- Be animated. Be lively and passionate about whatever you're talking about, whether it's an interest on your resume, or how much you loved the chocolate-covered pretzels at the firm's hospitality suite.
- Joke. Make at least one mildly self-deprecating joke to be sure that you don't come off too overconfident, if that otherwise might have been the case
- Bro out a little. If the interviewer begins to bro out back with you (which will happen a large % of the time), then proceed to bro out a lot.
- Absolutely embrace random tangents that have you talking about things completely unrelated to the firm or the law. If 3 minutes in you find the two of you talking about Spotify, or acupuncture, or your shared rock-climbing interest, run with it. Do not steer things back to the firm. If the interviewer seems entertained, you are golden.

DON'T (only one really big one I can think of):
- Approach the interview like it's an exam to be studied for. Do NOT be one of those poor souls crammed in the student lounge doing last-minute research on every aspect of the firm they're about to interview with. Spouting canned facts that you researched is a great way to come off as cold and robotic and boring. Instead, relax and eat a bagel and schmooze with your less neurotic classmates, to warm up for the more important schmoozing you're about to do. And then walk in and kill it.


+1. It really is just one big schmooze-fest.

That said, if "socially able, reading social cues well, and being able to have an engaged and entertaining conversation" doesn't describe you that well, getting some practice talking with law firm folks at the 1L receptions can't hurt (+ free booze). The interviews just end up being 30-minute versions of those interactions.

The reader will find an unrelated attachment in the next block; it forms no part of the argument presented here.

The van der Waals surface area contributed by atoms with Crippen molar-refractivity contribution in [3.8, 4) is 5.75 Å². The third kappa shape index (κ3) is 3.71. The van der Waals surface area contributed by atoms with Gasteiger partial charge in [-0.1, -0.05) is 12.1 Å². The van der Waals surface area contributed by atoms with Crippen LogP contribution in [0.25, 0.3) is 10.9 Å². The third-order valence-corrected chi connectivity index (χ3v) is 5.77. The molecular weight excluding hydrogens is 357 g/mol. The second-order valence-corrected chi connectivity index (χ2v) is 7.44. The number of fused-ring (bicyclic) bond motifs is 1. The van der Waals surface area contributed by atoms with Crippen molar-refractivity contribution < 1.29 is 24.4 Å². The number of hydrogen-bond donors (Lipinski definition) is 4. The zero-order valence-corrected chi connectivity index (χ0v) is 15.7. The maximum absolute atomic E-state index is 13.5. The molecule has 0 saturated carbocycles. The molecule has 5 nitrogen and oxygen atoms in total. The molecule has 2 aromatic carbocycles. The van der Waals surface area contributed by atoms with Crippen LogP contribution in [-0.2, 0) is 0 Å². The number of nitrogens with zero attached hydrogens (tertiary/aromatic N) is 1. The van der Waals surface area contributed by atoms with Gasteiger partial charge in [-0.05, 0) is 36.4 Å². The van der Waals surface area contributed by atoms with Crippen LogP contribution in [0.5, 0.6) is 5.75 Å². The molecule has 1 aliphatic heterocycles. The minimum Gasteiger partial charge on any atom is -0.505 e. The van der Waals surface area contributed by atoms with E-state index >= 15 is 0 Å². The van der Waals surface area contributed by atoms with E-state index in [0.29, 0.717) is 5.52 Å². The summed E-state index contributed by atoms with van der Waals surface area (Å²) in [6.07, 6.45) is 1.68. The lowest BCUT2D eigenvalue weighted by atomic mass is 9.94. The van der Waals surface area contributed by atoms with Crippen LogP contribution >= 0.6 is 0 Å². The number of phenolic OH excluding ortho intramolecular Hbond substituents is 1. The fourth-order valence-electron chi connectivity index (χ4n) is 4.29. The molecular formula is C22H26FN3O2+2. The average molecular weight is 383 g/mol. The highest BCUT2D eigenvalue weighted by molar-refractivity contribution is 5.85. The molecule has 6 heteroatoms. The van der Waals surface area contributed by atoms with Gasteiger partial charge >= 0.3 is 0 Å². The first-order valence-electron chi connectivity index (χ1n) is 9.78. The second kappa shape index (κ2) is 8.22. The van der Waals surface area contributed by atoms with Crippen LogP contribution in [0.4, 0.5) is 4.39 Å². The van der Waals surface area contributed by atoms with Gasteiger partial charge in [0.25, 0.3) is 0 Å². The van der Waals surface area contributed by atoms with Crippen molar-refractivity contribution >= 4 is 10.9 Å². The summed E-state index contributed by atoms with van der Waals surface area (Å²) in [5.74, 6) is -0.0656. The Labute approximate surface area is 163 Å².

o0o0o0o
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Re: Harvard Student(s) Answering Your Questions

Postby o0o0o0o » Thu Jan 30, 2014 10:22 am

acrossthelake wrote:
o0o0o0o wrote:I understand that a DS and a P together count as two Hs for GPA/latin honor purposes, while the consensus here is that firms at EIP tend to just count the H's rather than calculate GPA.

But does anyone know for Article III clerkship purposes how a DS and a P compares to two H's? (Assuming judges in competitive districts who probably receive lots of applications from HLS students and so who probably have some basic familiarity with the grading system).


Will vary by judge. Judges often let someone else do the screening for them (they receive a LOT of applications; they don't have time to read all of them) so who knows what some random clerk or secretary thinks of the HLS transcript grading system. If the judge bothers to mention some cutoff to him/her, it's going to vary individually. Judges aren't all that uniform and the clerkship system is messy and disorganized.


right. thanks.

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acrossthelake
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Re: Harvard Student(s) Answering Your Questions

Postby acrossthelake » Thu Jan 30, 2014 10:38 am

Interviewing is different from just being social in that a lot of people who might be normal day to day will be really nervous. Really nervous people fall apart socially, so practice can help those who can't stay calm under that situation.

Also, I would recommend that female interviewees refrain from "bro-ing" out.

tomwatts
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Re: Harvard Student(s) Answering Your Questions

Postby tomwatts » Thu Jan 30, 2014 10:41 am

michlaw wrote:
so after the grading change blurred the lines and collapsed all the As together and Bs together,


Not what happened. Grade relativity is alive and well even at the best law schools. The median at a typical, if there is such a thing, T-10 that gives 1L grades is around a B+. So the top 37% at Harvard isn't